Closedness and Openness
Perhaps, the easiest way to investigate closedness is the sequence method (see the solution of Ex. 2.a for the step-by-step recipe):
Let \{(x_n,y_n)\}_{n\in\mathbb N} be a sequence over S_5, i.e. \forall n\in\mathbb N: (x_n,y_n)\in G(f), and assume that the sequence converges to a limit (x,y)\in\mathbb R^2. For simplicity and because (x_n,y_n)\in G(f), we write elements in the sequence as (x_n,f(x_n)) in the following.
We have

    \[ \lim_{n\to\infty} (x_n,f(x_n)) = (\lim_{n\to\infty} x_n,\lim_{n\to\infty}f(x_n)) = (x, \lim_{n\to\infty}f(x_n)). \]

Note that (x,y)\in G(f) if and only if y = f(x), which is the case if and only if f(x) = \lim_{n\to\infty}f(x_n), i.e. f is a continuous function. Hence, if f is continuous, G(f) is closed. Otherwise, G(f) is not closed.

On the other hand, G(f) is never open: for any x\in\mathbb R, for any \varepsilon>0, (x, f(x) + \varepsilon/2)\in B_\varepsilon((x,f(x)) since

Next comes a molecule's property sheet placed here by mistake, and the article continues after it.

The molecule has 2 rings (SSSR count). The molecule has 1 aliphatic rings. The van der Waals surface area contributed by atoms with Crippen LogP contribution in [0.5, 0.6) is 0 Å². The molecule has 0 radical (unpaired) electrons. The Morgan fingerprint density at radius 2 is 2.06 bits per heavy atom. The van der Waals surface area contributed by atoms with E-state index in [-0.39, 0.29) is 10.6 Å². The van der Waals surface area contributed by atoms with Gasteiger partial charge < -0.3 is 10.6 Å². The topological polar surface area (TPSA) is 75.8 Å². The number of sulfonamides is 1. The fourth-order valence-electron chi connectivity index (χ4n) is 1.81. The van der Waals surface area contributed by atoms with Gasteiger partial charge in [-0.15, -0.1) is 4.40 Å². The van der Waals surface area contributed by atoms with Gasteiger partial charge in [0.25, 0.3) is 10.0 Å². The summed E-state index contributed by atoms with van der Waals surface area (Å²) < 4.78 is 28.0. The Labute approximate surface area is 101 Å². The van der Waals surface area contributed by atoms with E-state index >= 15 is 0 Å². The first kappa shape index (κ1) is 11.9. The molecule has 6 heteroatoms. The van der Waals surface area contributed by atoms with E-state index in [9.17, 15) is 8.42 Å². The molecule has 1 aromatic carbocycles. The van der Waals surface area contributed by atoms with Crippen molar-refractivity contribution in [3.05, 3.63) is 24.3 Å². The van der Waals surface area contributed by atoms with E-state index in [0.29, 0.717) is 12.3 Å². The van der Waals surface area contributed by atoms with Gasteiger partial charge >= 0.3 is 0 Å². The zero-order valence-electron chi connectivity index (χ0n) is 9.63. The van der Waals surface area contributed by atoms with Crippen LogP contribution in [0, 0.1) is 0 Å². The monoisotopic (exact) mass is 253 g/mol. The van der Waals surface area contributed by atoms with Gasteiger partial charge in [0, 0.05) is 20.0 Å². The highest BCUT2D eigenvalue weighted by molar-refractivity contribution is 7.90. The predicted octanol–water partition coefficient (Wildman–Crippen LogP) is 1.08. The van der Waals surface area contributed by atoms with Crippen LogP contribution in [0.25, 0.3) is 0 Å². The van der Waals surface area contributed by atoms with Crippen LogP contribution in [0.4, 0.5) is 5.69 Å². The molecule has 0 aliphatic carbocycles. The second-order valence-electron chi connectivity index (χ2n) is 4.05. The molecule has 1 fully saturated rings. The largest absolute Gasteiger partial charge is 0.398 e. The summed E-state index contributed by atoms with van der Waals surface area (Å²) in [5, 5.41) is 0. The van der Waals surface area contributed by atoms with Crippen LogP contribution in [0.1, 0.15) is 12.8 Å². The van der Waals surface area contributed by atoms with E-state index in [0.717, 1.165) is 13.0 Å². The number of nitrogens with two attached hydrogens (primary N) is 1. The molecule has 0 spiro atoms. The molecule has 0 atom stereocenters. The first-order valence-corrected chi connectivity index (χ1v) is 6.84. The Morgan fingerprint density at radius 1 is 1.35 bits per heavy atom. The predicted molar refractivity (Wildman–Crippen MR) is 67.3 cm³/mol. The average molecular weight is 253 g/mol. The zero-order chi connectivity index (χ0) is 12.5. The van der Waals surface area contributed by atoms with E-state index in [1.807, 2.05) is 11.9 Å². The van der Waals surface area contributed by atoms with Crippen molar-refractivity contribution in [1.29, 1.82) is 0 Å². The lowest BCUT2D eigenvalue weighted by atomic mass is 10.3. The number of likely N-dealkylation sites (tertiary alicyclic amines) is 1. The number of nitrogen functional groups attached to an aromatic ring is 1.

\[ \|(x, f(x)+ \varepsilon/2) - (x, f(x))\| = \sqrt{|x-x|^2 + |f(x) + \varepsilon/2 - f(x)|^2} = \varepsilon/2 < \varepsilon, \]

but (x, f(x) + \varepsilon/2)\notin G(f); i.e. any (x,f(x))\in G(f) is a boundary point and not an interior point. Hence, G(f) is not open.

G(f) is not bounded because the set of arguments is unbounded; \|(y,f(y)) - (x,f(x))\| \geq |y-x|, which is allowed to diverge to +\infty. More formally, one would fix either x or y and argue that |y-x| and thus \|(y,f(y)) - (x,f(x))\| diverges as the other variable tends to \pm\infty, and thus, the bound C required by the definition of boundedness can not exist (cf. the previous exercises).

If the domain were bounded, the graph might still be unbounded, namely the range of f is unbounded; an example is f:(0,1)\mapsto \mathbb R, x\mapsto 1/x, where f[(0,1)] = (1,\infty). Then, apply the logic of above using \|(y,f(y)) - (x,f(x))\| \geq |f(y)-f(x)|. However, if both domain and range of f are bounded, then the graph is bounded as well. Formally, if C_1, C_2>0 are bounds so that |x-y|\leq C_1 and |f(x) - f(y)|\leq C_2 for any x,y\in X where X is the domain of f (which exist if and only if domain and range of f are bounded), then for any x,y\in X,